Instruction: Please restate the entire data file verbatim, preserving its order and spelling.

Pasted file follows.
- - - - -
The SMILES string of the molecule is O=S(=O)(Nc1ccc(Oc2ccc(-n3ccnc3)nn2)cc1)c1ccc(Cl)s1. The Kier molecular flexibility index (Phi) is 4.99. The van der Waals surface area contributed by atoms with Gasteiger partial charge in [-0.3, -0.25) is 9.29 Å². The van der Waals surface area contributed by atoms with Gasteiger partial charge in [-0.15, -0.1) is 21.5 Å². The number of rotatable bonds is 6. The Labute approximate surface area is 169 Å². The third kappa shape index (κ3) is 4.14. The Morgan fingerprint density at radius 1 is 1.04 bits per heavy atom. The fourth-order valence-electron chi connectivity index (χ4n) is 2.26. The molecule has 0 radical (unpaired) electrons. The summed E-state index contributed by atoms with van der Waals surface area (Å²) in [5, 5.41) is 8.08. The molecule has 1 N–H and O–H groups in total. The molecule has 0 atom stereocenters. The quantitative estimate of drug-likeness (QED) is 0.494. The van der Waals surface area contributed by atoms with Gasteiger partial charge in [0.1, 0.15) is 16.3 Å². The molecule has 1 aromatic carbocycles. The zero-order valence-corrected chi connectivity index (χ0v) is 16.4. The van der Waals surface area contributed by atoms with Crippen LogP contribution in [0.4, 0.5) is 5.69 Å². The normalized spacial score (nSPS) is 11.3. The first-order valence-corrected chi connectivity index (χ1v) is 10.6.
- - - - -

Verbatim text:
The SMILES string of the molecule is O=S(=O)(Nc1ccc(Oc2ccc(-n3ccnc3)nn2)cc1)c1ccc(Cl)s1. The Kier molecular flexibility index (Phi) is 4.99. The van der Waals surface area contributed by atoms with Gasteiger partial charge in [-0.3, -0.25) is 9.29 Å². The van der Waals surface area contributed by atoms with Gasteiger partial charge in [-0.15, -0.1) is 21.5 Å². The number of rotatable bonds is 6. The Labute approximate surface area is 169 Å². The third kappa shape index (κ3) is 4.14. The Morgan fingerprint density at radius 1 is 1.04 bits per heavy atom. The fourth-order valence-electron chi connectivity index (χ4n) is 2.26. The molecule has 0 radical (unpaired) electrons. The summed E-state index contributed by atoms with van der Waals surface area (Å²) in [5, 5.41) is 8.08. The molecule has 1 N–H and O–H groups in total. The molecule has 0 atom stereocenters. The quantitative estimate of drug-likeness (QED) is 0.494. The van der Waals surface area contributed by atoms with Gasteiger partial charge in [0.1, 0.15) is 16.3 Å². The molecule has 1 aromatic carbocycles. The zero-order valence-corrected chi connectivity index (χ0v) is 16.4. The van der Waals surface area contributed by atoms with Crippen LogP contribution in [0.4, 0.5) is 5.69 Å². The normalized spacial score (nSPS) is 11.3. The first-order valence-corrected chi connectivity index (χ1v) is 10.6.